The purses, even at a distance, are stunning. Made from real python skin, they exhibit bright colors, oranges and yellows, that you don’t usually associate with such a bag. But that’s not what made the wild posting campaign for the exclusive fashion brand Claris Virot stand out.
No, the standout element of the campaign, deployed in Paris, was how the posters were arranged. They alternated, one a picture of the rectangular yellow purse, the next one of the circular orange purse. The buildings where they were applied took on the look of a losing tic-tac-toe board — circle, rectangle, circle, rectangle — like pictures connected on diagonals but not next to one another. The result was a visually arresting campaign that drew people’s eyes and made them want to learn more about Claris Virot.
This is one small twist on traditional wild posting achieved through the imagination of the French agency that pulled off the campaign. This type of advertising has become popular around the world, and for good reason.
A visually focused medium, wild posting translates across borders in places where multiple languages are spoken or that host a lot of foreign tourists. These campaigns are often cost-effective and easy to pull together quickly. And they get results.
How is wild posting different in other countries and what types of campaigns have been successful? Here’s a guide to global wild posting and a few ways we can learn from those efforts.
What Is Wild Posting?
First, a quick review — wild posting is a type of guerrilla advertising where a large number of static posters depicting the same thing are placed in close proximity to each other, usually on buildings, sometimes on construction sites. The sheer volume of artwork is meant to catch people’s eyes.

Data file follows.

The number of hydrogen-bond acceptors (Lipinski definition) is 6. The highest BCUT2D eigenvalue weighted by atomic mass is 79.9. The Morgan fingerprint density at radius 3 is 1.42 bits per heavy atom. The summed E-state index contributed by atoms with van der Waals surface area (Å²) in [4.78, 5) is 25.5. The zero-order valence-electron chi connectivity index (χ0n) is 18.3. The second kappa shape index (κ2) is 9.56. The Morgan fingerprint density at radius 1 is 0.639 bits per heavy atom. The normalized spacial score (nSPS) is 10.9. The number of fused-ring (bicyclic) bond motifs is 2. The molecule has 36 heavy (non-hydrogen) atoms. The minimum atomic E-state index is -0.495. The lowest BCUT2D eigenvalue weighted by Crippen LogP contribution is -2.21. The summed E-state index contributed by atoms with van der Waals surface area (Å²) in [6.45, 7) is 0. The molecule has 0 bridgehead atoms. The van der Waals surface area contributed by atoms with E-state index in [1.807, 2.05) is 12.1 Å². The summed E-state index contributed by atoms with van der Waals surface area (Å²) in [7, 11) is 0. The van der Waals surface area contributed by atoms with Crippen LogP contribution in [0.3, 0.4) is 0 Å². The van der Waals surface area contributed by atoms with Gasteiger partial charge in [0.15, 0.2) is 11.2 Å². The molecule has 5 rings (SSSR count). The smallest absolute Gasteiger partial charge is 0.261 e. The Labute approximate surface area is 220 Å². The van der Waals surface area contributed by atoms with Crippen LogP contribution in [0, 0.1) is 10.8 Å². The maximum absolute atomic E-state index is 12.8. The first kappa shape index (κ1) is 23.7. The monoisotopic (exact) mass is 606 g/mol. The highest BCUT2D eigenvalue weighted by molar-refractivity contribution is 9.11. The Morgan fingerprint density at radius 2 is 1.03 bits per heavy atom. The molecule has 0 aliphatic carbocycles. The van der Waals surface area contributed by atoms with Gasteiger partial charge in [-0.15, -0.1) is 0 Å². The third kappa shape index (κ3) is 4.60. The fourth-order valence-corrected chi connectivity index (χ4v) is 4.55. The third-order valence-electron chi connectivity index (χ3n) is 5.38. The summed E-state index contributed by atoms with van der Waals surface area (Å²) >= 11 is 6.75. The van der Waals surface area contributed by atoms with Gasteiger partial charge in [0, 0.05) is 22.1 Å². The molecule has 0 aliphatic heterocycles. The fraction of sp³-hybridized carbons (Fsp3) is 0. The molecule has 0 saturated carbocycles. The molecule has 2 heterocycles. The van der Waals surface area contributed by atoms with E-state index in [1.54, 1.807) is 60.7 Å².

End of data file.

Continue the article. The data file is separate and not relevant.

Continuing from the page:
Wild posting’s beginnings have been traced back to Victorian England, when “bill-posting” was known as a cheap way to advertise. Advertisements included bills for plays and political ads.
Where Is Wild Posting Available Around the World?
You can do wild posting just about anywhere in the world. Your only limitations are finding the right agency and making sure you won’t get in (too) much trouble for posting.
In the United States, many landlords turn a blind eye to the legal issues related to wild posting. Most won’t report you for posting advertising flyers on their buildings. But you should know this in advance so you don’t risk getting in trouble.
The same guidelines follow in foreign countries. Germany, for one, has attempted to crack down on illegal wild posting, though some advertisers see this as free publicity and welcome the challenge to their legality. Berlin artists have even complained that wild posting takes away their canvases to “paint” — paint here meaning create illegal graffiti.
In France, wild posting has been challenged under national freedom of speech laws. But little has come of these challenges. Lawmakers in Australia have attempted over the years to tamp down on wild posting, with no luck. And in India, the Election Commission outlawed wild posting yet the law has had little traction. All over the world, agencies continue to use this method to gain attention for clients.